[R] How to create a 'fit' plot

(Ted Harding) Ted.Harding at nessie.mcc.ac.uk
Fri Mar 18 17:17:12 CET 2005

On 18-Mar-05 R_xprt_wannabe wrote:
> Dear List,
> As someone who is in the process of trying to migrate
> from Excel, I'd appreciate any help on this question:
> I have a data set and want to fit, say, three
> distributions to it.  I would like to create a plot
> that shows my data points against all three fitted
> curves (estimated d.f.).  Basically, I lookint to
> creat a plot that looks like the one presented in the
> attached paper (Figure 5, page 12):
> http://www.math.ethz.ch/~mcneil/ftp/astin.pdf
> Could you please show me, or point me to example code
> showing, how that can be done?  

You can do something on the lines of:

  plot(x,empDF,pch=".") ## for the empirical plot of x

  lines(x0,GPD,lty="solid") ## for the GPD curve

  lines(x0,Pareto,lty="dashed") ## for the Pareto curve

  lines(x0,LogNormal,lty="dotdash") ## for the LogNormal curve

where x0 is a vector of (fairly finely spaced) x-values,
and LogNormal, Pareto and GPD are the corresponding y-values
(at each x0) for the corresponding curves.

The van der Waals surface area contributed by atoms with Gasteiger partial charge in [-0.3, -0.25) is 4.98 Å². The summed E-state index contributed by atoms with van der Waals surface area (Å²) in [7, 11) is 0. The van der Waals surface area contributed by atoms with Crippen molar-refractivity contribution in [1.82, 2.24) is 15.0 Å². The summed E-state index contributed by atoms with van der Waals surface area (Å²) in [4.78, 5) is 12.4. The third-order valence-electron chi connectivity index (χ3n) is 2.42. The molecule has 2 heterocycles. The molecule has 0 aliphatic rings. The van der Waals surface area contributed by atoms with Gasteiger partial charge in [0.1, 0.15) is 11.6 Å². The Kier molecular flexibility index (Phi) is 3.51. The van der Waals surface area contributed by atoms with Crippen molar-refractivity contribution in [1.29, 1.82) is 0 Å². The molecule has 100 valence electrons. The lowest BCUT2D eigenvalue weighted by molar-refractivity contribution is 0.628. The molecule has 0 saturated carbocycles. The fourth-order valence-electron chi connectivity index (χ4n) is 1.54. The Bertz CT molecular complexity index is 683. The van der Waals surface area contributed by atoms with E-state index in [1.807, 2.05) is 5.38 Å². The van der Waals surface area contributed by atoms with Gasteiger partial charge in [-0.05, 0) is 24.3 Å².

Or the latter could be functions which computed the y-values,
given the x-values, in which case you might use

  lines(x0,GPD(x0),lty="solid") ## for the GPD curve


Since you're apparently beginning with R, you've encountered
one of the more deeply buried (yet commonly required) aspects
of R, namely how the details of a plot are set up.

You can consult the help on 'plot' and 'lines' with


but it takes a bit of poking around to find that you need to
look up


to find the details of things like 'lty' as used above.

You may also need to make sure that you get the axes spanning
over good ranges by making your first command


where a and b are the lower and upper limits for x, and c and d
are those for y, since otherwise 'plot' will choose these limits
in its own way depending on the ranges of values in x and in empDF,
which may not be suitable for proper display of the other graphs.
You can omit either or both of 'xlim' and 'ylim'.

Whatever you do about the limits, however, they will be fixed
once and for all once the first plot has been drawn.

Hoping this helps,

E-Mail: (Ted Harding) <Ted.Harding at nessie.mcc.ac.uk>
Fax-to-email: +44 (0)870 094 0861
Date: 18-Mar-05                                       Time: 16:17:12
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